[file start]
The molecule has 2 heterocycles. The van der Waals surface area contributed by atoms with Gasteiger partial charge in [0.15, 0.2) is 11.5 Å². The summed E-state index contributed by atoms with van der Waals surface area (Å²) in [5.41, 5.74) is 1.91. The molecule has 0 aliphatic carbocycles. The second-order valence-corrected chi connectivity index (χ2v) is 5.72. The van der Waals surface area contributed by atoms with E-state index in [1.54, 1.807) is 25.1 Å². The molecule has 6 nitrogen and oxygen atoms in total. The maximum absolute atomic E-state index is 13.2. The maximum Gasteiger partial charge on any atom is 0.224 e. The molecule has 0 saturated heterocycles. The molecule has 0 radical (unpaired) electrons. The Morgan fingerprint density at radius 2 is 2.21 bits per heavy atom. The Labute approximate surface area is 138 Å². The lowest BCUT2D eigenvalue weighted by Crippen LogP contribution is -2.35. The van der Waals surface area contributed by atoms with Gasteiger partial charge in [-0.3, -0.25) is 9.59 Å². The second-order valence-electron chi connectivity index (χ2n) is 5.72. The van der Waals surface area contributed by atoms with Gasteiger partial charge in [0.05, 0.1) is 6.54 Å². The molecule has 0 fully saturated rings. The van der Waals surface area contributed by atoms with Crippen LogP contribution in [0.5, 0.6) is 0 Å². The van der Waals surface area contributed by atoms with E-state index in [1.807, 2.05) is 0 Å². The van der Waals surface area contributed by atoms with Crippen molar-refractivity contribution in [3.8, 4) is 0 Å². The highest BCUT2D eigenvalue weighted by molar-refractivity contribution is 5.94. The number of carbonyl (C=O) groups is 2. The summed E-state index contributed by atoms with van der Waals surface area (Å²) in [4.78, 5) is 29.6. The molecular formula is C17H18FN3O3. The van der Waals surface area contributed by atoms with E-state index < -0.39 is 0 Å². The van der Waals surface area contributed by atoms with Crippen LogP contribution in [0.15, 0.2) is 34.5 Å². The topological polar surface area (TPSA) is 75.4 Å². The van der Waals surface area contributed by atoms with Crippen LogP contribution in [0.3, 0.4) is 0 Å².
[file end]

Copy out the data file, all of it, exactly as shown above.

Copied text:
The molecule has 2 heterocycles. The van der Waals surface area contributed by atoms with Gasteiger partial charge in [0.15, 0.2) is 11.5 Å². The summed E-state index contributed by atoms with van der Waals surface area (Å²) in [5.41, 5.74) is 1.91. The molecule has 0 aliphatic carbocycles. The second-order valence-corrected chi connectivity index (χ2v) is 5.72. The van der Waals surface area contributed by atoms with E-state index in [1.54, 1.807) is 25.1 Å². The molecule has 6 nitrogen and oxygen atoms in total. The maximum absolute atomic E-state index is 13.2. The maximum Gasteiger partial charge on any atom is 0.224 e. The molecule has 0 saturated heterocycles. The molecule has 0 radical (unpaired) electrons. The Morgan fingerprint density at radius 2 is 2.21 bits per heavy atom. The Labute approximate surface area is 138 Å². The lowest BCUT2D eigenvalue weighted by Crippen LogP contribution is -2.35. The van der Waals surface area contributed by atoms with Gasteiger partial charge in [-0.3, -0.25) is 9.59 Å². The second-order valence-electron chi connectivity index (χ2n) is 5.72. The van der Waals surface area contributed by atoms with Gasteiger partial charge in [0.05, 0.1) is 6.54 Å². The molecule has 0 fully saturated rings. The van der Waals surface area contributed by atoms with Crippen LogP contribution in [0.5, 0.6) is 0 Å². The van der Waals surface area contributed by atoms with E-state index in [1.807, 2.05) is 0 Å². The van der Waals surface area contributed by atoms with Crippen molar-refractivity contribution in [3.8, 4) is 0 Å². The highest BCUT2D eigenvalue weighted by molar-refractivity contribution is 5.94. The number of carbonyl (C=O) groups is 2. The summed E-state index contributed by atoms with van der Waals surface area (Å²) in [4.78, 5) is 29.6. The molecular formula is C17H18FN3O3. The van der Waals surface area contributed by atoms with E-state index < -0.39 is 0 Å². The van der Waals surface area contributed by atoms with Crippen LogP contribution in [0.15, 0.2) is 34.5 Å². The topological polar surface area (TPSA) is 75.4 Å². The van der Waals surface area contributed by atoms with Crippen LogP contribution in [0.3, 0.4) is 0 Å².